Here is the latest addition to my collection, a 1963 Bally 3-In-Line. This project machine came up for sale locally a few months ago for $ 175 but another buyer called just before me and grabbed it. The buyer soon realized it was too much work, so he relisted it. This time, I was first to respond but due to a family emergency, I had to pass. After agonizing for 5 days that I had lost it a second time, I inquired and found the game was still available and was able to purchase it for a little more than the original sale amount.
This example of 3-In-Line survived well for 55 years despite an ugly, dark wood grain contact paper redecoration at some point in its life. The contact paper peeled off with very little paint loss and left no sticky residue. Fortunately, the cabinet paint on Bally games up through mid 1966 is very stable and durable. Bally used a black webbing on top of the base cabinet color and then added the colored accents with stencils. Later in 1966, Bally eliminated the webbing and switched to a texture-like paint for the cabinet to hide imperfections in the wood. This paint tends to swell and flake and fall off if you look at it cross-eyed. Mean Grean and Krud Kutter did a good job removing the grime and 0000 steel wool shined up the side rails.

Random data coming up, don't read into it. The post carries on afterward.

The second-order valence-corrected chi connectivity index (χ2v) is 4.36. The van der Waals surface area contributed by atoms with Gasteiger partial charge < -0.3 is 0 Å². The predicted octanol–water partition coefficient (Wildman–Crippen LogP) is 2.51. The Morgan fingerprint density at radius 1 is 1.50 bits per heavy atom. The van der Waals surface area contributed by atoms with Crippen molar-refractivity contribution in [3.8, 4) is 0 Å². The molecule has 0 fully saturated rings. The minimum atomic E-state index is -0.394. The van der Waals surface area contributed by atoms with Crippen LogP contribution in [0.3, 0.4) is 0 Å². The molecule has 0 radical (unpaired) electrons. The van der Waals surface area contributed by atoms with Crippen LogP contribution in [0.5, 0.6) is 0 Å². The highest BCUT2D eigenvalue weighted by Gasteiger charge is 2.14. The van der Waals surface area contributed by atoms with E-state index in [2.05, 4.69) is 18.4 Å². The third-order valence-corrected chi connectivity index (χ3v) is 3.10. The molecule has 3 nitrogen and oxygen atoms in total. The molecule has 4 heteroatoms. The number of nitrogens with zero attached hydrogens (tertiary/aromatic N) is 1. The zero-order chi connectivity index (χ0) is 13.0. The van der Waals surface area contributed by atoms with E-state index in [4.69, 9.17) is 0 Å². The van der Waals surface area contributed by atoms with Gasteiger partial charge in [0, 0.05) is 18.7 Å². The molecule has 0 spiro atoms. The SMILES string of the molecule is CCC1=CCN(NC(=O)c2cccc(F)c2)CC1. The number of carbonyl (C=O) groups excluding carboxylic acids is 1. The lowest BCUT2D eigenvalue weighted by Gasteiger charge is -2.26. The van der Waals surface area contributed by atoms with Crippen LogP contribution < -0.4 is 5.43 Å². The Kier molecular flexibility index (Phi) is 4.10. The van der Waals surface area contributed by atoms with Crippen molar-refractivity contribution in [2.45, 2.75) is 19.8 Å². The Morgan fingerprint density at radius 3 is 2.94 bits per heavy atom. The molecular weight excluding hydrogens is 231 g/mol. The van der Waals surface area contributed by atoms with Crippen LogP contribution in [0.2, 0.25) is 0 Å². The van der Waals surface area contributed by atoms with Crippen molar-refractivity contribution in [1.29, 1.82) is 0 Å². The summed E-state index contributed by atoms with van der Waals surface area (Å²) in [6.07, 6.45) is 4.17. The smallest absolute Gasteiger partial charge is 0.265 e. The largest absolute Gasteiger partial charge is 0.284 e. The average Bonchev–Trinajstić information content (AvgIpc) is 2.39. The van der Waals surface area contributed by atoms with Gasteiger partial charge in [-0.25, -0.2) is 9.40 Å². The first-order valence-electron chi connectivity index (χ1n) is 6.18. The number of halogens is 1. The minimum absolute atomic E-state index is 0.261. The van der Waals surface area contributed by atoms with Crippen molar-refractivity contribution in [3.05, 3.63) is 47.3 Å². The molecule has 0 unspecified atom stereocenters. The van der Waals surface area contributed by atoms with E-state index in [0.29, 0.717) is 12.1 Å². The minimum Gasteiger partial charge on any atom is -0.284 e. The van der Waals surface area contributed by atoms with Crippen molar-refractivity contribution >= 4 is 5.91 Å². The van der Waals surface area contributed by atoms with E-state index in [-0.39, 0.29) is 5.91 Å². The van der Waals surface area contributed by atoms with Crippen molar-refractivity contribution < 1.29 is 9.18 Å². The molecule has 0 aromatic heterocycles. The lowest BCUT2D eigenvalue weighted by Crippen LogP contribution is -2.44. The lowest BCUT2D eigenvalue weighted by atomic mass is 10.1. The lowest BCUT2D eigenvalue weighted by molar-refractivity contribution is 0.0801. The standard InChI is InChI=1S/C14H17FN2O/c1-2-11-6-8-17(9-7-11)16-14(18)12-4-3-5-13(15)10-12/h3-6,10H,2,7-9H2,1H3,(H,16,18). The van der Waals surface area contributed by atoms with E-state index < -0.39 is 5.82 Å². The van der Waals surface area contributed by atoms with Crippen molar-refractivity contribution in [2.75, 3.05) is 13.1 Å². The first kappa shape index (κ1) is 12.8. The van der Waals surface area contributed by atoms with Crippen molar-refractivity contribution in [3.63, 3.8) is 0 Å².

The playfield glass is actually a sheet of plexi-glass and the legs were painted. New chrome legs have been installed and I will purchase a proper tempered glass. The back door is missing and all the steppers, reels and relays will need a thorough cleaning. The backglass is in very good condition with some typical flaking and fading in the reds and bubbling at the corners of the score reel windows. The backglass is accessed from inside the backbox and Bally would later change to the front lift-out style. The bell, ball trough, shooter rod and ball lift have all been cleaned and polished. The coin door and trim will be repainted in a nickel or silver hammered finish.